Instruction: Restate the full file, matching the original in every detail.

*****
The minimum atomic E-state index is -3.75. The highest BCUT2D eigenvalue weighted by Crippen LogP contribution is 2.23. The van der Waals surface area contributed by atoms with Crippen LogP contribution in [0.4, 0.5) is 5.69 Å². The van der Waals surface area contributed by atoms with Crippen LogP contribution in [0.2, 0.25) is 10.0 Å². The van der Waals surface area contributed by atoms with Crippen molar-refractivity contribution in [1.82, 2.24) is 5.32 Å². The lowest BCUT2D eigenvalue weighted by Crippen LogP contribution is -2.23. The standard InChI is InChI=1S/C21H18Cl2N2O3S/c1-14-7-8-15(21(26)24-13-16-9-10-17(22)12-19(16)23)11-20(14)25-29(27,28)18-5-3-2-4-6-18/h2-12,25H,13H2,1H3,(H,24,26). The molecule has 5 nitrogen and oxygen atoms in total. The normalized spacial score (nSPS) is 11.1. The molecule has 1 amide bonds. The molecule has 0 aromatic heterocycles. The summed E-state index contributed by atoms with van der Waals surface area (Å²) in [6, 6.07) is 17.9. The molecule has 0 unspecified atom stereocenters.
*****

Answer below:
The minimum atomic E-state index is -3.75. The highest BCUT2D eigenvalue weighted by Crippen LogP contribution is 2.23. The van der Waals surface area contributed by atoms with Crippen LogP contribution in [0.4, 0.5) is 5.69 Å². The van der Waals surface area contributed by atoms with Crippen LogP contribution in [0.2, 0.25) is 10.0 Å². The van der Waals surface area contributed by atoms with Crippen molar-refractivity contribution in [1.82, 2.24) is 5.32 Å². The lowest BCUT2D eigenvalue weighted by Crippen LogP contribution is -2.23. The standard InChI is InChI=1S/C21H18Cl2N2O3S/c1-14-7-8-15(21(26)24-13-16-9-10-17(22)12-19(16)23)11-20(14)25-29(27,28)18-5-3-2-4-6-18/h2-12,25H,13H2,1H3,(H,24,26). The molecule has 5 nitrogen and oxygen atoms in total. The normalized spacial score (nSPS) is 11.1. The molecule has 1 amide bonds. The molecule has 0 aromatic heterocycles. The summed E-state index contributed by atoms with van der Waals surface area (Å²) in [6, 6.07) is 17.9. The molecule has 0 unspecified atom stereocenters.